Eyes Can Clean Themselves in Mice, and the Same Might Apply for Humans

Researchers have found out something interesting: eyes and brains in rodents have a similar drainage system used for self-cleaning, which means that our eyes might have that, too.

This process is necessary in order to wash away the waste cells and fluids. We know there’s the glymphatic system, which is a small network of pipes, that is similar to the lymphatic system which cleans the rest of the body.

They have done new tests on mice and rats. They show that the structures from the back of their eyes – the retina and the optic nerve – are quite similar to the glymphatic system. When there are no standard lymphatic vessels, the pipe waste uses a network like the one that the brain uses.

Scientists write in their paper: “Similar to the brain inside the cranial vault, the internal structures of the eye are contained within a confined space, necessitating tight control of fluid homeostasis. Our analysis provides the evidence for the existence of a highly polarised ocular clearance system that might have implications for our understanding of eye health and disease.”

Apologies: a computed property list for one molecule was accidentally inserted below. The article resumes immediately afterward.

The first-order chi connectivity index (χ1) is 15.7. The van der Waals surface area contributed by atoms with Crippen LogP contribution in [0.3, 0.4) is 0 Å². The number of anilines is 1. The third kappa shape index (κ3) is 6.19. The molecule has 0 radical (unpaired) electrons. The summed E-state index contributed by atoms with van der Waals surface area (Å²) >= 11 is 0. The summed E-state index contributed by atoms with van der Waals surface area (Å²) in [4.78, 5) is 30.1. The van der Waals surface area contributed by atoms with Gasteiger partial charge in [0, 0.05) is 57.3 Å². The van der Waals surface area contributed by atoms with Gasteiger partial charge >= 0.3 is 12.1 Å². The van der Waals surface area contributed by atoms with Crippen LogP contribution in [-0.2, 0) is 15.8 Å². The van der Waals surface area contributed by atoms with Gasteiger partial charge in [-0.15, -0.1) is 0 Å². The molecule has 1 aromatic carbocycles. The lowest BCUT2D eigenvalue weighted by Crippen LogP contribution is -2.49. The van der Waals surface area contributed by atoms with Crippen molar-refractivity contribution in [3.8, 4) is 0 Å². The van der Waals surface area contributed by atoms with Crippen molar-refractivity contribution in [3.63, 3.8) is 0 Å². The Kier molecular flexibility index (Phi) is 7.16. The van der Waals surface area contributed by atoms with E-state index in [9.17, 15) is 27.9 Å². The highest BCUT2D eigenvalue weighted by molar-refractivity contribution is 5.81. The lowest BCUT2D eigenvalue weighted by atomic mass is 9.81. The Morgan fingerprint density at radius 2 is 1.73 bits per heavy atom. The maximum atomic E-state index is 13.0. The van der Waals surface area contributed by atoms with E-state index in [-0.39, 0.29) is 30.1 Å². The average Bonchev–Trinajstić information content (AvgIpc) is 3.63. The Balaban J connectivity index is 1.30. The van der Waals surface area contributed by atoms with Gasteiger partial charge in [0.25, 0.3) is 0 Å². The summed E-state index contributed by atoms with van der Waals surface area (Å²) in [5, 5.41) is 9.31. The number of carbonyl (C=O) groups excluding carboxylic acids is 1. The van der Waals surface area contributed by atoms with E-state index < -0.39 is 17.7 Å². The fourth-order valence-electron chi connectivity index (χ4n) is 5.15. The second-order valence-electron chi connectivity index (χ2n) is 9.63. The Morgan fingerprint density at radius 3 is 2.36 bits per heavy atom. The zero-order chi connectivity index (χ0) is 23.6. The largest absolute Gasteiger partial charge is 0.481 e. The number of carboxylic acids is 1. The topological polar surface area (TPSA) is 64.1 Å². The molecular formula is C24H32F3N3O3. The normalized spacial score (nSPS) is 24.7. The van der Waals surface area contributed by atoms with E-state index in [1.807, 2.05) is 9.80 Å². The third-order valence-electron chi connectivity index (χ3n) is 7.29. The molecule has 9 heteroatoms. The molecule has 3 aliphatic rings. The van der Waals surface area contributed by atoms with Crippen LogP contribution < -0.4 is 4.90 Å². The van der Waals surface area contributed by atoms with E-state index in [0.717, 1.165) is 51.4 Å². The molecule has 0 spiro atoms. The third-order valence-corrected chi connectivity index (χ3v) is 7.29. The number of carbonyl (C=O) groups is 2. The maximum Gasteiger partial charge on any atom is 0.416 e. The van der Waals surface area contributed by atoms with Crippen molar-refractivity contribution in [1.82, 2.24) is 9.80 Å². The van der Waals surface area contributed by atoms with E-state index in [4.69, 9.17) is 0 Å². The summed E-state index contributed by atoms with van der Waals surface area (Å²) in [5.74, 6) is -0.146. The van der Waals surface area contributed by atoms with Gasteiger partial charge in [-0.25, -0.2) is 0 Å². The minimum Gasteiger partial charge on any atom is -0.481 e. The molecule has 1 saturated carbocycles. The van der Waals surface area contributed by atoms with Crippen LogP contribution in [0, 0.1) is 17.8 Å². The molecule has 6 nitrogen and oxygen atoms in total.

One of the jobs of the system which gets rid of the waste is to clear the toxic amyloid beta proteins which are associated with Alzheimer’s disease.

In order to see precisely how the eye gets rid of similar waste, scientists injected fluorescently labeled amyloid beta proteins in the eyes of lab mice. The proteins were shuttled with the help of specialized channels in the optic nerve, which is the one responsible for transmitting visual data back to the brain.

Just a few hours after the injection, the traces of the proteins were found much further away, carried from the eye into the lymph nodes inside the neck of the animal.

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